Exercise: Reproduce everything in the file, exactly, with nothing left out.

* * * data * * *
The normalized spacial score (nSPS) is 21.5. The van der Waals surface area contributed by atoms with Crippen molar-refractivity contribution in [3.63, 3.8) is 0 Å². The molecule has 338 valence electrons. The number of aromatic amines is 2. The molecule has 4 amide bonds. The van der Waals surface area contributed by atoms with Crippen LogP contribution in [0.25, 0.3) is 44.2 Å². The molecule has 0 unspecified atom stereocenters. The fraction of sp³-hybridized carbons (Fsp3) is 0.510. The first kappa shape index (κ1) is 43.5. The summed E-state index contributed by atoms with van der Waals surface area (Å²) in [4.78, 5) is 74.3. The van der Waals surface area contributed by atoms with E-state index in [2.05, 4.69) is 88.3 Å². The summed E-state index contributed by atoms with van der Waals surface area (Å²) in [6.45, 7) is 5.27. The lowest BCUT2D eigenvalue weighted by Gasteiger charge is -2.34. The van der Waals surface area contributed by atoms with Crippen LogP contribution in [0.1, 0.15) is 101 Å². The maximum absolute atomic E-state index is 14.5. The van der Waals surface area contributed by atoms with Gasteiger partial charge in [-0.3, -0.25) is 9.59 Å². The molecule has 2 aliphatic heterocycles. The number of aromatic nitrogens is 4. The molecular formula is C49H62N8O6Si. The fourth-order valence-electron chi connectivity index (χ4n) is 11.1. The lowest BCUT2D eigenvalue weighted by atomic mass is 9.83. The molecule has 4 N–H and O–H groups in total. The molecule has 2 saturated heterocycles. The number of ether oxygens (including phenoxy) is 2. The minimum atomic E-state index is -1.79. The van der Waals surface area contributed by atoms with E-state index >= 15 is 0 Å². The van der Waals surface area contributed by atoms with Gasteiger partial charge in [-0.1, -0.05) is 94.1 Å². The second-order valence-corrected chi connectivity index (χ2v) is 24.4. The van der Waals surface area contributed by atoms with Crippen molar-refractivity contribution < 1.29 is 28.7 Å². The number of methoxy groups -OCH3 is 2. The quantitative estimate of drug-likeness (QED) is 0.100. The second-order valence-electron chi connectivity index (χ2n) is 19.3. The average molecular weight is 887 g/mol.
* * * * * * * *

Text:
The normalized spacial score (nSPS) is 21.5. The van der Waals surface area contributed by atoms with Crippen molar-refractivity contribution in [3.63, 3.8) is 0 Å². The molecule has 338 valence electrons. The number of aromatic amines is 2. The molecule has 4 amide bonds. The van der Waals surface area contributed by atoms with Crippen LogP contribution in [0.25, 0.3) is 44.2 Å². The molecule has 0 unspecified atom stereocenters. The fraction of sp³-hybridized carbons (Fsp3) is 0.510. The first kappa shape index (κ1) is 43.5. The summed E-state index contributed by atoms with van der Waals surface area (Å²) in [4.78, 5) is 74.3. The van der Waals surface area contributed by atoms with E-state index in [2.05, 4.69) is 88.3 Å². The summed E-state index contributed by atoms with van der Waals surface area (Å²) in [6.45, 7) is 5.27. The lowest BCUT2D eigenvalue weighted by Gasteiger charge is -2.34. The van der Waals surface area contributed by atoms with Crippen LogP contribution in [0.1, 0.15) is 101 Å². The maximum absolute atomic E-state index is 14.5. The van der Waals surface area contributed by atoms with Gasteiger partial charge in [-0.3, -0.25) is 9.59 Å². The molecule has 2 aliphatic heterocycles. The number of aromatic nitrogens is 4. The molecular formula is C49H62N8O6Si. The fourth-order valence-electron chi connectivity index (χ4n) is 11.1. The lowest BCUT2D eigenvalue weighted by atomic mass is 9.83. The molecule has 4 N–H and O–H groups in total. The molecule has 2 saturated heterocycles. The number of ether oxygens (including phenoxy) is 2. The minimum atomic E-state index is -1.79. The van der Waals surface area contributed by atoms with E-state index >= 15 is 0 Å². The van der Waals surface area contributed by atoms with Gasteiger partial charge in [-0.1, -0.05) is 94.1 Å². The second-order valence-corrected chi connectivity index (χ2v) is 24.4. The van der Waals surface area contributed by atoms with Crippen molar-refractivity contribution < 1.29 is 28.7 Å². The number of methoxy groups -OCH3 is 2. The quantitative estimate of drug-likeness (QED) is 0.100. The second-order valence-electron chi connectivity index (χ2n) is 19.3. The average molecular weight is 887 g/mol.